Proceeds from website advertising help sustain Lab Tests Online. AACC is a not-for-profit organization and does not endorse non-AACC products and services.

CSF Analysis: Exams

Print this article
Share this page:
Also known as: Spinal Fluid Analysis
Formal name: Cerebrospinal Fluid Analysis

« Return to Main Article

Infectious Disease Tests

In addition to chemistry tests, such as protein and glucose, other routine tests may be performed to look for microorganisms if meningitis or encephalitis is suspected.

  • CSF gram stain for direct observation of microorganisms under a microscope. A sample of CSF is centrifuged and the concentrated portion is placed on a slide and treated with a special stain for examination under the microscope. There should be no microorganisms in CSF fluid. If bacteria or fungi are present on a CSF gram stain, then the patient has bacterial or fungal meningitis or encephalitis.
  • CSF culture and sensitivity is used to detect any microorganisms, which will grow in the culture. If bacteria are present, they can be tested in the laboratory to predict the best choices for antimicrobial therapy for the affected person and prophylaxis (preventive treatment) of close contacts, if needed. If there are no microorganisms present, it does not rule out an infection; they may be present in small numbers or unable to grow in culture due to prior antibiotic therapy. Some amebae, single cell parasites, may also be detected with a culture.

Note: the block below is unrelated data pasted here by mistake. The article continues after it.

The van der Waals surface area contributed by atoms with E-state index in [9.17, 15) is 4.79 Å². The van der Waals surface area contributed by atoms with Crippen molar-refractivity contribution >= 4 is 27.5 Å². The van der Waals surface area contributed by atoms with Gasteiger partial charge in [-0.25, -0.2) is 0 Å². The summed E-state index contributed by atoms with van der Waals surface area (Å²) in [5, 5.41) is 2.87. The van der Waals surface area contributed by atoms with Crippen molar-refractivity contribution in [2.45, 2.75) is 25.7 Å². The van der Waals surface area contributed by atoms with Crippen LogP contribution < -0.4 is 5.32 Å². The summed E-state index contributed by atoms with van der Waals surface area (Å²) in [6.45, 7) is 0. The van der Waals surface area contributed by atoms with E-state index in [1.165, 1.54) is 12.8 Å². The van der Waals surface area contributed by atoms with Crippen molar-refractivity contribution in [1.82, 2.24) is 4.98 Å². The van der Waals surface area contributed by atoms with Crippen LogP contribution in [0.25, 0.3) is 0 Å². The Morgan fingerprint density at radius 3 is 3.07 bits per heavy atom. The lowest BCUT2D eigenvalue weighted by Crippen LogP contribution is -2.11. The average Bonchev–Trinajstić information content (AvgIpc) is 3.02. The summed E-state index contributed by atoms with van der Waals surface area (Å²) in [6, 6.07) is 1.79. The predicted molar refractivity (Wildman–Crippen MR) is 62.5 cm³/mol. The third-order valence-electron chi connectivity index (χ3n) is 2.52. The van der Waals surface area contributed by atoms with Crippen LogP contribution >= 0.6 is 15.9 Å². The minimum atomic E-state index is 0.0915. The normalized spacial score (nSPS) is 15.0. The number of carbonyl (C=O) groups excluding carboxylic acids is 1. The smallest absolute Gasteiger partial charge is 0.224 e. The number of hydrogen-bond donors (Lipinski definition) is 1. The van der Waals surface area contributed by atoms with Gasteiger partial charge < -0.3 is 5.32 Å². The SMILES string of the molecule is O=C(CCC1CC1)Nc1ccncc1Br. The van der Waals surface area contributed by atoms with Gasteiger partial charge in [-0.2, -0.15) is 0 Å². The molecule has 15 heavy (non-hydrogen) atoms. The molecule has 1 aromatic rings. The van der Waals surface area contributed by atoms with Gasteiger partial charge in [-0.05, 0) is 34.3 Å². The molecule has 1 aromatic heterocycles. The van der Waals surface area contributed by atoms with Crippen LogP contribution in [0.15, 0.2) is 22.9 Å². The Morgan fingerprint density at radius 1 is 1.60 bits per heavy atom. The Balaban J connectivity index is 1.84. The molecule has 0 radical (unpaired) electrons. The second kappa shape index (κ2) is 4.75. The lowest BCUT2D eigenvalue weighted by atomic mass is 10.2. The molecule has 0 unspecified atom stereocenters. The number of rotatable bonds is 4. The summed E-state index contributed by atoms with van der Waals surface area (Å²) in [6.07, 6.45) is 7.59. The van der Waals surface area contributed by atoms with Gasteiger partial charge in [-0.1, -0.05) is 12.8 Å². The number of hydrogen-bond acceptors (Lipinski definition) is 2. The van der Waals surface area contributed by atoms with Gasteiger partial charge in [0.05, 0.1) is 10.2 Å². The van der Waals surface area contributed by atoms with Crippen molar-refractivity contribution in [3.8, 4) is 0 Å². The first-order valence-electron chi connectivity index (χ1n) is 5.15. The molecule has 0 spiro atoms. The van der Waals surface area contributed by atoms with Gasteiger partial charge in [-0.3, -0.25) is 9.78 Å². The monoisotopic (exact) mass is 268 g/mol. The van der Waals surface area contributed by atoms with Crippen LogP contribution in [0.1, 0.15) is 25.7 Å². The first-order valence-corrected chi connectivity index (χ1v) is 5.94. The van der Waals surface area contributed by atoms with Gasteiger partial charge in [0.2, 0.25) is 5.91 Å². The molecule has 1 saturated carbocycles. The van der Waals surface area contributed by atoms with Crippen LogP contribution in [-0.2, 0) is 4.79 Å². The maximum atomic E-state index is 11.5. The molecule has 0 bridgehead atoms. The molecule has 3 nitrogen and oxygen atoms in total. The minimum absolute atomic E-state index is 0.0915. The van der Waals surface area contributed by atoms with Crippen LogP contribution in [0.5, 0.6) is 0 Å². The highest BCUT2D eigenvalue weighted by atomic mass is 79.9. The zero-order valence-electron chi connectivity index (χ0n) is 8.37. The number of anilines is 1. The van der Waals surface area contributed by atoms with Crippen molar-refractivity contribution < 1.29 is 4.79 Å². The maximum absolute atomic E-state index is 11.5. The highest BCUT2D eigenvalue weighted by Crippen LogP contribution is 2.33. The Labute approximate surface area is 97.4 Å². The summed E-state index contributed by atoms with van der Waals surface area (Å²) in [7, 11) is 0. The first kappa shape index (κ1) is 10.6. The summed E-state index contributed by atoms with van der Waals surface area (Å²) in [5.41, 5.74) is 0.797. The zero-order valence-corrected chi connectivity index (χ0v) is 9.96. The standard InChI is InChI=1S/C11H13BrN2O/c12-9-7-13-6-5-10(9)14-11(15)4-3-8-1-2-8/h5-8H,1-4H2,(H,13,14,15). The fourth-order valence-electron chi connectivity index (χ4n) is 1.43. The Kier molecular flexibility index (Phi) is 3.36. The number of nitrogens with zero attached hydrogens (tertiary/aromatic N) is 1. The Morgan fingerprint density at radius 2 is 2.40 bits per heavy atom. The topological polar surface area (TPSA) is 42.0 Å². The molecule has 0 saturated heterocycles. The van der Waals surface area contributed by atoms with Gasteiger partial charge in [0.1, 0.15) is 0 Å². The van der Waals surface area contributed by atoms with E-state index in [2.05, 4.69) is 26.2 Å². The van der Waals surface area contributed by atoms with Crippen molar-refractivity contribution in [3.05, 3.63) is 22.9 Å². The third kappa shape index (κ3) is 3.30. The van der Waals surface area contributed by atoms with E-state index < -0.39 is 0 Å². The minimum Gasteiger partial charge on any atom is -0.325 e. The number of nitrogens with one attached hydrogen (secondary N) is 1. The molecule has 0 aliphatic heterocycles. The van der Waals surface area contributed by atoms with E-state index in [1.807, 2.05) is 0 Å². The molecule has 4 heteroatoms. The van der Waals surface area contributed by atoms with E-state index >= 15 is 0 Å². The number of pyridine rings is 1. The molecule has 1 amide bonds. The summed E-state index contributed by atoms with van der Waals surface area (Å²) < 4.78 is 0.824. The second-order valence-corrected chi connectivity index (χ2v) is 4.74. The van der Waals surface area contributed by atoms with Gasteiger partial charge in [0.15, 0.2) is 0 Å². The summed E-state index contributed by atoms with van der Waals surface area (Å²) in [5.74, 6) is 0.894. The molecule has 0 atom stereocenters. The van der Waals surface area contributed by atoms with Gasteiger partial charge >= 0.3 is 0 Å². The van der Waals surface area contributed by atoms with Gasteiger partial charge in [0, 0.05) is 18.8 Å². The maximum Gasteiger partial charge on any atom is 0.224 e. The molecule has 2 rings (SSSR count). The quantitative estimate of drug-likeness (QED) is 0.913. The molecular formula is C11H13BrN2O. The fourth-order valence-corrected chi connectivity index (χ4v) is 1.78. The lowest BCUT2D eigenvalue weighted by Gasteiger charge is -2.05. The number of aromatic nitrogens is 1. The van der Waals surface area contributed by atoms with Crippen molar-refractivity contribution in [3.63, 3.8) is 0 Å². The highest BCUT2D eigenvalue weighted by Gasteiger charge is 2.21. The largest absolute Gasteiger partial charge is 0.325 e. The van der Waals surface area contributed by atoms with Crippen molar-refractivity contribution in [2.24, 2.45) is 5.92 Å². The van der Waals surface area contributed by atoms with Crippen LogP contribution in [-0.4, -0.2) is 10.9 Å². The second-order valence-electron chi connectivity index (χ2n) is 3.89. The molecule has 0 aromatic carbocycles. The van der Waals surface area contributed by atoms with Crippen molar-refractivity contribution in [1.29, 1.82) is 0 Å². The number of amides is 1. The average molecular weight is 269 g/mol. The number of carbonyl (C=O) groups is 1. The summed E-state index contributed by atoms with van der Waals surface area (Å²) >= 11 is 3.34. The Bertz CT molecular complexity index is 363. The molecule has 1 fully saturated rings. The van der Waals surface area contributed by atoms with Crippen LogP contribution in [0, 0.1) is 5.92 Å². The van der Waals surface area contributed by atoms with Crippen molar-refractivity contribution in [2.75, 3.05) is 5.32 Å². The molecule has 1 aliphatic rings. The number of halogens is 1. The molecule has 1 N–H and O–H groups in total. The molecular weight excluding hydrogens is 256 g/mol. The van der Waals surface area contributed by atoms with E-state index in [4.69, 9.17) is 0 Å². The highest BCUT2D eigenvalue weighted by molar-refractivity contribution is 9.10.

• If any of the initial tests are abnormal or if the doctor strongly suspects a central nervous system infection, then additional testing may be ordered. This may include one or more of the following:

  • Detection of viruses – detection of viral genetic material (DNA, RNA) by polymerase chain reaction (PCR) testing; for example, herpes virus and enteroviruses. Positive PCR tests for viral DNA or RNA, antigen tests, and growth on viral cultures indicate that a person has a viral infection and may have viral encephalitis or meningitis. The presence of viral antibodies and their increase over time indicates a recent infection by that virus (such as a four-fold increase in the titer of West Nile Virus antibody in samples drawn several weeks apart).
  • CSF Cryptococcal antigen – to detect a fungal infection caused by the yeast Cryptococcus neoformans
  • Other CSF antigen tests – depending on which organism(s) are suspected
  • Specific CSF antibody tests – depending on which organism(s) are suspected
  • Other CSF tests for infectious diseases that are less commonly ordered include:

  • CSF AFB smear and culture may be positive with tuberculosis and with other mycobacteria
  • CSF molecular tests for Mycobacteria tuberculosis when tuberculosis is suspected
  • CSF syphilis testing (VDRL) positive with neurosyphilis (involvement of the brain by syphilis); a negative does not rule out brain involvement
  • « Prev